Stories about ISIS

Making sense of terror attacks anthropologically

On the evening of November 13, 2015, Paris suffered the worst terrorist attack in modern European history, killing over 120 people. The scale and sheer barbarity of the attacks is unprecedented. The French society is in trauma. The world is in shock. Paris, still reeling from the aftermath of the deadly Charlie Hebdo attack earlier this year, will no longer be the same city. From holding vigils to changing Facebook display pictures in French flag colours, the attacks have prompted an exceptional display of solidarity with the victims by the global community. The western leaders have been quick in showing support for Paris, calling it ...

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Today, we take solace in the hope that #PorteOuverte has offered us

When a calamity strikes, be it an earthquake, a flood, or a terrorist attack, headlines are made all over the world, a certain meta-narrative grips us all. We are told that a certain number of people died, a certain amount of damage was done, a certain type of people was responsible. We become transfixed with questions like ‘what happened?’, ‘why did it happen?’ and ‘who did it?’ We become consumed with the pathology of violence. They answers we seek are what we call ‘primary’ pellets of empirical information that are intertwined to form a story that conforms to the framework of ...

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#ParisAttacks: Blaming the refugees for the attacks on France is like blaming the victim for escaping the abuser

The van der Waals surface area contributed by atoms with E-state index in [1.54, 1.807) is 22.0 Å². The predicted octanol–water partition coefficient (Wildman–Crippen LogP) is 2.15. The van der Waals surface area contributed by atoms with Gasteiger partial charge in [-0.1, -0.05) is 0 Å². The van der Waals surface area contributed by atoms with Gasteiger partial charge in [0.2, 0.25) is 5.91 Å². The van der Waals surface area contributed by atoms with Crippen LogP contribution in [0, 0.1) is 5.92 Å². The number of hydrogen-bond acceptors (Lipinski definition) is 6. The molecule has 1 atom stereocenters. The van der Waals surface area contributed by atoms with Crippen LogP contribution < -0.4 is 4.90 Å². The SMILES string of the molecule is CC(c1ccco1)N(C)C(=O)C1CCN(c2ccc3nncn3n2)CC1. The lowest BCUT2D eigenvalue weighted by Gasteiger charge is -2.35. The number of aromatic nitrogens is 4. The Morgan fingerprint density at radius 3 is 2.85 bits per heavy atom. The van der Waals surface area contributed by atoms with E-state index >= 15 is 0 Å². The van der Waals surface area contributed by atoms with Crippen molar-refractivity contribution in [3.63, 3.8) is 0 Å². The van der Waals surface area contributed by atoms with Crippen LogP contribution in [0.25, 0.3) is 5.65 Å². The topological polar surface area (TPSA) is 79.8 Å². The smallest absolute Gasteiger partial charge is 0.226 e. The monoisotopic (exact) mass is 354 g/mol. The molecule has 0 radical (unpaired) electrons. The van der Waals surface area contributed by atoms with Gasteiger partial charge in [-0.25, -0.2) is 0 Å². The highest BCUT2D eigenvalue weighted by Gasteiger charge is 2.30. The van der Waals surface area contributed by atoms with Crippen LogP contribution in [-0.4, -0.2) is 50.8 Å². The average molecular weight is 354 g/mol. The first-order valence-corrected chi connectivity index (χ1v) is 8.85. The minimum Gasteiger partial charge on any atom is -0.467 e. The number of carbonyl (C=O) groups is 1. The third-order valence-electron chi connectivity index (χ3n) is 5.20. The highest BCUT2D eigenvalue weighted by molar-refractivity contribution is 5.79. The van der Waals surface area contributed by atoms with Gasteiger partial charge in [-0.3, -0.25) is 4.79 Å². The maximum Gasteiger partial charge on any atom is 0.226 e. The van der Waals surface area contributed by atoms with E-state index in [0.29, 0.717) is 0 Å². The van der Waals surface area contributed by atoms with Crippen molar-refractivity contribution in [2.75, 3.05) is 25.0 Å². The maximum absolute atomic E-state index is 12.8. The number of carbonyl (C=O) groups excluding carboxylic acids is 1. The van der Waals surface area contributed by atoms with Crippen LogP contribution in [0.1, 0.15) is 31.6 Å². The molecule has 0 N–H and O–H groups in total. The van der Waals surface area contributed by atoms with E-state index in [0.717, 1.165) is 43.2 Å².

As I write this, there are over 150 dead across Paris in one of the most revolting terrorist attacks in the history of France. Scenes are described as pure carnage. Reportedly, the attackers indiscriminately chopped (gunned) down innocent civilians with gunfire and explosives to horrific effect. One witness inside the Bataclan simply said, “It was a bloodbath.” Another stated, “They were shooting at us like we were birds.” The Telegraph shared some stories of the lucky Parisians who escaped the theatre. “Everyone got onto the ground. From that moment, instinct kicked in. With each volley you try to get as far away as possible from ...

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Does it matter if ISIS really shot down the Russian plane?

The international media spent much of the last couple of days mulling the question of whether Kogalymavia Flight 9268 crashed or was shot down by the Islamic State of Iraq and Syria (ISIS) over the skies of Sinai, Egypt. The truth is, in many ways it really does not matter. ISIS did the damage when its Sinai branch Ansar Beit al-Maqdis claimed responsibility for the crash and the deaths of 224 people, even producing a video supposedly of the murderous act of terror. That got the tongues wagging – almost to the extent that the enormous loss of life became a sub-plot. Headlines the world over focused ...

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Hafiz Saeed is not Nawaz Sharif but as a citizen of Pakistan he has the same rights

Punjab Home Department has released a report stating that two Pakistanis are the next target of RAW, India’s intelligence agencies. The first gentleman, Mian Muhammad Nawaz Sharif, is known to the world as the elected Prime Minister of Pakistan. The second man, Hafiz Muhammad Saeed, is known to the world as head of Jamat-ud-Dawa (JuD) and Falah-e-Insaniat Foundation (FIF), organisations blacklisted by the United Nations Security Council Resolution 1267. JUD and FIF are also placed on the watch list of the Government of Pakistan and are affiliated with another banned organisation called Lashkar-e-Taiba. The report suggests that RAW intends to ...